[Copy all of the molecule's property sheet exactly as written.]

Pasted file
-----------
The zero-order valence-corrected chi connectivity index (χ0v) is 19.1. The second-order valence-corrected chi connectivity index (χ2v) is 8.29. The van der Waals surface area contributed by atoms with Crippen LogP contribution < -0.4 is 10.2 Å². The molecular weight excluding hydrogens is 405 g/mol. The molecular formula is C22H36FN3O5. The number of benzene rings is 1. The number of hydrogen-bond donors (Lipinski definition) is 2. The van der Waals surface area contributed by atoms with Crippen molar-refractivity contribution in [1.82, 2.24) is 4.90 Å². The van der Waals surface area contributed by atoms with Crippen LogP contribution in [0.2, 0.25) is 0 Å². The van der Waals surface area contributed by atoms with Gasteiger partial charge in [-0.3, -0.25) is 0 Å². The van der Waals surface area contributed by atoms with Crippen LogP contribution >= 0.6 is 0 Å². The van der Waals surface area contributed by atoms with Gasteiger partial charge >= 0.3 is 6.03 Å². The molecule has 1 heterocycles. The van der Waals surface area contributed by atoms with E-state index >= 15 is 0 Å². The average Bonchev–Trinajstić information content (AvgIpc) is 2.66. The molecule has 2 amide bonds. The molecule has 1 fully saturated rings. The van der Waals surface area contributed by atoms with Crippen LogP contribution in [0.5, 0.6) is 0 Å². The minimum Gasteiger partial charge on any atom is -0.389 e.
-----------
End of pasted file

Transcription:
The zero-order valence-corrected chi connectivity index (χ0v) is 19.1. The second-order valence-corrected chi connectivity index (χ2v) is 8.29. The van der Waals surface area contributed by atoms with Crippen LogP contribution < -0.4 is 10.2 Å². The molecular weight excluding hydrogens is 405 g/mol. The molecular formula is C22H36FN3O5. The number of benzene rings is 1. The number of hydrogen-bond donors (Lipinski definition) is 2. The van der Waals surface area contributed by atoms with Crippen molar-refractivity contribution in [1.82, 2.24) is 4.90 Å². The van der Waals surface area contributed by atoms with Crippen LogP contribution in [0.2, 0.25) is 0 Å². The van der Waals surface area contributed by atoms with Gasteiger partial charge in [-0.3, -0.25) is 0 Å². The van der Waals surface area contributed by atoms with Crippen LogP contribution >= 0.6 is 0 Å². The van der Waals surface area contributed by atoms with Gasteiger partial charge >= 0.3 is 6.03 Å². The molecule has 1 heterocycles. The van der Waals surface area contributed by atoms with E-state index >= 15 is 0 Å². The average Bonchev–Trinajstić information content (AvgIpc) is 2.66. The molecule has 2 amide bonds. The molecule has 1 fully saturated rings. The van der Waals surface area contributed by atoms with Crippen LogP contribution in [0.5, 0.6) is 0 Å². The minimum Gasteiger partial charge on any atom is -0.389 e.